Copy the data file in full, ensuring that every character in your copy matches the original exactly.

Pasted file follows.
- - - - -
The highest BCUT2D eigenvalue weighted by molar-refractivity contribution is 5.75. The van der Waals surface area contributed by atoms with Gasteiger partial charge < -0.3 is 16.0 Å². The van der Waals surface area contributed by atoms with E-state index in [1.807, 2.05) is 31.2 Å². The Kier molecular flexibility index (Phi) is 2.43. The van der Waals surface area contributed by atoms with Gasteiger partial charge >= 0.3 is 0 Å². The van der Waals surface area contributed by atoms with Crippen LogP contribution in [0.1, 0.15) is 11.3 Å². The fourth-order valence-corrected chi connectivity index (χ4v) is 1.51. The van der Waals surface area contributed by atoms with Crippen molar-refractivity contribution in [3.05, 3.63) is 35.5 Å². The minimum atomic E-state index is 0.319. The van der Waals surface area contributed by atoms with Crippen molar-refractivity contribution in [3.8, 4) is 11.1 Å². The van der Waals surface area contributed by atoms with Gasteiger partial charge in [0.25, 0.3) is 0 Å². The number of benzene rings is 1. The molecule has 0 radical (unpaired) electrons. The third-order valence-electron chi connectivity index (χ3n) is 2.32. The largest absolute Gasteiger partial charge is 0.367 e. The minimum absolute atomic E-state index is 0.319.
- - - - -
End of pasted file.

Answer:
The highest BCUT2D eigenvalue weighted by molar-refractivity contribution is 5.75. The van der Waals surface area contributed by atoms with Gasteiger partial charge < -0.3 is 16.0 Å². The van der Waals surface area contributed by atoms with E-state index in [1.807, 2.05) is 31.2 Å². The Kier molecular flexibility index (Phi) is 2.43. The van der Waals surface area contributed by atoms with Gasteiger partial charge >= 0.3 is 0 Å². The van der Waals surface area contributed by atoms with Crippen LogP contribution in [0.1, 0.15) is 11.3 Å². The fourth-order valence-corrected chi connectivity index (χ4v) is 1.51. The van der Waals surface area contributed by atoms with Crippen molar-refractivity contribution in [3.05, 3.63) is 35.5 Å². The minimum atomic E-state index is 0.319. The van der Waals surface area contributed by atoms with Crippen molar-refractivity contribution in [3.8, 4) is 11.1 Å². The van der Waals surface area contributed by atoms with Gasteiger partial charge in [0.25, 0.3) is 0 Å². The number of benzene rings is 1. The molecule has 0 radical (unpaired) electrons. The third-order valence-electron chi connectivity index (χ3n) is 2.32. The largest absolute Gasteiger partial charge is 0.367 e. The minimum absolute atomic E-state index is 0.319.